The Lumineers Look to Their “BRIGHTSIDE”

A Review on the Lumineers thriving album, the “BRIGHTSIDE”


Josephine Hall, Staff Writer

  In the rising album “BRIGHTSIDE” by The Lumineers, there is an eloquent depiction of balance between pain, trauma, and hope. “BRIGHTSIDE” was released on January 14th, 2022, in a time when the world was looking for optimism in a dark array of hopelessness. Introducing the album is the first track “BRIGHTSIDE,” which starts with a fast tone that sets the pace for the album perfectly. “Every word was like smoke from a cigarette you were blowin’ in your hands… and the light in your eyes alone on the freeway.” This song reeks of young love and heartbreak . 

  The third song “WHERE WE ARE” was inspired by band member Wesley Shultz’s experience in a deadly car crash. In comments to the press he stated: “We flew off this highway going 70 miles an hour… We were lucky to be alive.” Later adding: “In an instant, you’re left to pick up the pieces. It’s like we’ve all been in a collective instance, car crash together, the last 18 months…” Shultz connects his traumatic experience to the isolation, confusion, and fear during times of COVID. The song is sad yet comforting. It embodies this sense of fragility and relays a message that anything can be taken away in an instant.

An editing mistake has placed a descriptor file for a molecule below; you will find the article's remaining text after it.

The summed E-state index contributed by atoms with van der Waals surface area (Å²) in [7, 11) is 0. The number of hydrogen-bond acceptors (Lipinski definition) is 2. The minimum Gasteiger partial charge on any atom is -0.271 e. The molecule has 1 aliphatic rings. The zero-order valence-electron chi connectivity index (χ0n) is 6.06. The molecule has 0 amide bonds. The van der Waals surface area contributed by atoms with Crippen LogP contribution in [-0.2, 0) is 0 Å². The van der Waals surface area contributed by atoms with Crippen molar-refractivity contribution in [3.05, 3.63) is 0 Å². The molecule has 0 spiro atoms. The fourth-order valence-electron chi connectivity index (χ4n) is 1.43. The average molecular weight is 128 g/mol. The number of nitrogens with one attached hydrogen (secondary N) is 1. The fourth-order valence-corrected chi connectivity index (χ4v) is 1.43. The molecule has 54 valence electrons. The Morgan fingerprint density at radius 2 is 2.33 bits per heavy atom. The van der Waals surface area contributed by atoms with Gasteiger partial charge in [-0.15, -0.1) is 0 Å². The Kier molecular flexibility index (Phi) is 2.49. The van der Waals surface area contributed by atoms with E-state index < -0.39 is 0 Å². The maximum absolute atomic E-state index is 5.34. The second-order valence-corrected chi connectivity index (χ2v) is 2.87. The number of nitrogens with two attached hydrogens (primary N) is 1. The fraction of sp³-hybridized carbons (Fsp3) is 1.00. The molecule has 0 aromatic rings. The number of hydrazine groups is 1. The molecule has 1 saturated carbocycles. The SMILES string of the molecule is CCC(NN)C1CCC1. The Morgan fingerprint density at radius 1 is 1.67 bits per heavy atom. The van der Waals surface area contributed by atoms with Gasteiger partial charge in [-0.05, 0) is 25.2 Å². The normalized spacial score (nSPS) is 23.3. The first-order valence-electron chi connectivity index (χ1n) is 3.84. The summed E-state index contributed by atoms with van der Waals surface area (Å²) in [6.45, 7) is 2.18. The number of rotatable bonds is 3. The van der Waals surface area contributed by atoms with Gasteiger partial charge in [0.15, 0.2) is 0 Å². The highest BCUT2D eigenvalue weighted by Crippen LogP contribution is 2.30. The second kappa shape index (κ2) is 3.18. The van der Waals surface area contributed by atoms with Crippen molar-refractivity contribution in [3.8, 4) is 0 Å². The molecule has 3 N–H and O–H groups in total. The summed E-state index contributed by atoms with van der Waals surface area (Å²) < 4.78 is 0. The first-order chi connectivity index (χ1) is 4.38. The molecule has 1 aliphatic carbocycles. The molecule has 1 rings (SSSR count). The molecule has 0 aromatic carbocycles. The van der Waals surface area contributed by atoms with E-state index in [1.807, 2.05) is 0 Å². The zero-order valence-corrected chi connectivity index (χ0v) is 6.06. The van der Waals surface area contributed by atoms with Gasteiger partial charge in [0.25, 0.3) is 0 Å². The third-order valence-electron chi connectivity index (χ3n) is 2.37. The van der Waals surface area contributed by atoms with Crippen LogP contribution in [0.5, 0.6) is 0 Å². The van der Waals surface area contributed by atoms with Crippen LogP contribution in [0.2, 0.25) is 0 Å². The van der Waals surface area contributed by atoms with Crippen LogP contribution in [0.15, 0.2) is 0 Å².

The sixth track, “NEVER REALLY MINE” is the most tragic and soulful. The verses are loud and the hook is subdued. In the most powerful lyric, band member Jeremiah Fraites communicates how love and time don’t cooperate, and your love for someone can be everlasting but time with that person is not. “Love was not designed for time, you were never really mine.” 

  In an interview with Fraites, he revealed that “NEVER REALLY MINE” is actually about his brother’s addiction to heroin and his death. On a podcast, Fraites says: “The grief was so intense and so immense and just relentless and just infinite…Putting yourself in a position to take that very, very strong, high potent emotion and turn it into something beautiful… in some weird way I guess I’m thankful for that.” Fraites expresses his grief and pain into “NEVER REALLY MINE,” creating something he can actually be grateful for.  

  The last song “REPRISE,” seals the album off perfectly. “I’m headed for the lights, I’m headed for the brightside, baby, tonight.” It adds this side of hope that the other songs seem to be desperately searching for. This album flows from start to end in a beautiful manner. It is a must listen to, and finds the positivity that the world needs so much right now without ignoring the suffering.